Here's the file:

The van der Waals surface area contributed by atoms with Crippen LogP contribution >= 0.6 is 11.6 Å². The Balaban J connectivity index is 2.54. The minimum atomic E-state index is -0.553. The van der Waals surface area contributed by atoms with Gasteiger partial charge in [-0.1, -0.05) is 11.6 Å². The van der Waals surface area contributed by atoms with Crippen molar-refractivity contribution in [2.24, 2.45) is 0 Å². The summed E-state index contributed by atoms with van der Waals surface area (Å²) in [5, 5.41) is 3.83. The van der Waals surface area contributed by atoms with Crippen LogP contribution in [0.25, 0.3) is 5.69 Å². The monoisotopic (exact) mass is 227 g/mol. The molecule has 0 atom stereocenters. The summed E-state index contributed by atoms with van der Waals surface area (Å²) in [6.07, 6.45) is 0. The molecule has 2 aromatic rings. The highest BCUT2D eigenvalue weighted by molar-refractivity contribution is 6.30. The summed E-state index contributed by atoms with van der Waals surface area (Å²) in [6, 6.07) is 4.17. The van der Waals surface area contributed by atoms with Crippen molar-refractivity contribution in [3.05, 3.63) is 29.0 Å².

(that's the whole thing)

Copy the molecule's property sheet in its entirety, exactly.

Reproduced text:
The van der Waals surface area contributed by atoms with Crippen LogP contribution >= 0.6 is 11.6 Å². The Balaban J connectivity index is 2.54. The minimum atomic E-state index is -0.553. The van der Waals surface area contributed by atoms with Gasteiger partial charge in [-0.1, -0.05) is 11.6 Å². The van der Waals surface area contributed by atoms with Crippen molar-refractivity contribution in [2.24, 2.45) is 0 Å². The summed E-state index contributed by atoms with van der Waals surface area (Å²) in [5, 5.41) is 3.83. The van der Waals surface area contributed by atoms with Crippen LogP contribution in [0.25, 0.3) is 5.69 Å². The monoisotopic (exact) mass is 227 g/mol. The molecule has 0 atom stereocenters. The summed E-state index contributed by atoms with van der Waals surface area (Å²) in [6.07, 6.45) is 0. The molecule has 2 aromatic rings. The highest BCUT2D eigenvalue weighted by molar-refractivity contribution is 6.30. The summed E-state index contributed by atoms with van der Waals surface area (Å²) in [6, 6.07) is 4.17. The van der Waals surface area contributed by atoms with Crippen molar-refractivity contribution in [3.05, 3.63) is 29.0 Å².